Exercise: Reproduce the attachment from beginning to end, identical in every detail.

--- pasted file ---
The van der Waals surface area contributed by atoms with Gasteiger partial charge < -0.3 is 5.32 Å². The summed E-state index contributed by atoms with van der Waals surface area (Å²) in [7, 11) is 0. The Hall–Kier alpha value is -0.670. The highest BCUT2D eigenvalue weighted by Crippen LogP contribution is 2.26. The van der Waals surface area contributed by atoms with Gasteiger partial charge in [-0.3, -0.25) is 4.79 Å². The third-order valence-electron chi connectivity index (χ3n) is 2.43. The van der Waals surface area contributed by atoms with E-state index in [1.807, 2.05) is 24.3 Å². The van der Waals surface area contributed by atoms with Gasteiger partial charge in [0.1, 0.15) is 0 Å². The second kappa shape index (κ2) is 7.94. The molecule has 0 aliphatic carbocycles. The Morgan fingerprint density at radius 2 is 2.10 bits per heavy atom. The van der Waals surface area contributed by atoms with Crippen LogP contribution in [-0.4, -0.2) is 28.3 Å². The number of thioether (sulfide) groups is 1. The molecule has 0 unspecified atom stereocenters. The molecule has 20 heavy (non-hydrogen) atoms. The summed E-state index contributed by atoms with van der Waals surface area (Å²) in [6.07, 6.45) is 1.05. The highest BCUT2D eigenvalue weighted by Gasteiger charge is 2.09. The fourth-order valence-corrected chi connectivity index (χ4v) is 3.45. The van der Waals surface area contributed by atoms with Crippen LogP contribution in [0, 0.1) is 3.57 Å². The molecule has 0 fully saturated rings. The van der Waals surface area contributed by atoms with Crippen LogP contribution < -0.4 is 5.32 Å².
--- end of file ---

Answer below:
The van der Waals surface area contributed by atoms with Gasteiger partial charge < -0.3 is 5.32 Å². The summed E-state index contributed by atoms with van der Waals surface area (Å²) in [7, 11) is 0. The Hall–Kier alpha value is -0.670. The highest BCUT2D eigenvalue weighted by Crippen LogP contribution is 2.26. The van der Waals surface area contributed by atoms with Gasteiger partial charge in [-0.3, -0.25) is 4.79 Å². The third-order valence-electron chi connectivity index (χ3n) is 2.43. The van der Waals surface area contributed by atoms with E-state index in [1.807, 2.05) is 24.3 Å². The van der Waals surface area contributed by atoms with Gasteiger partial charge in [0.1, 0.15) is 0 Å². The second kappa shape index (κ2) is 7.94. The molecule has 0 aliphatic carbocycles. The Morgan fingerprint density at radius 2 is 2.10 bits per heavy atom. The van der Waals surface area contributed by atoms with Crippen LogP contribution in [-0.4, -0.2) is 28.3 Å². The number of thioether (sulfide) groups is 1. The molecule has 0 unspecified atom stereocenters. The molecule has 20 heavy (non-hydrogen) atoms. The summed E-state index contributed by atoms with van der Waals surface area (Å²) in [6.07, 6.45) is 1.05. The highest BCUT2D eigenvalue weighted by Gasteiger charge is 2.09. The fourth-order valence-corrected chi connectivity index (χ4v) is 3.45. The van der Waals surface area contributed by atoms with Crippen LogP contribution in [0, 0.1) is 3.57 Å². The molecule has 0 fully saturated rings. The van der Waals surface area contributed by atoms with Crippen LogP contribution < -0.4 is 5.32 Å².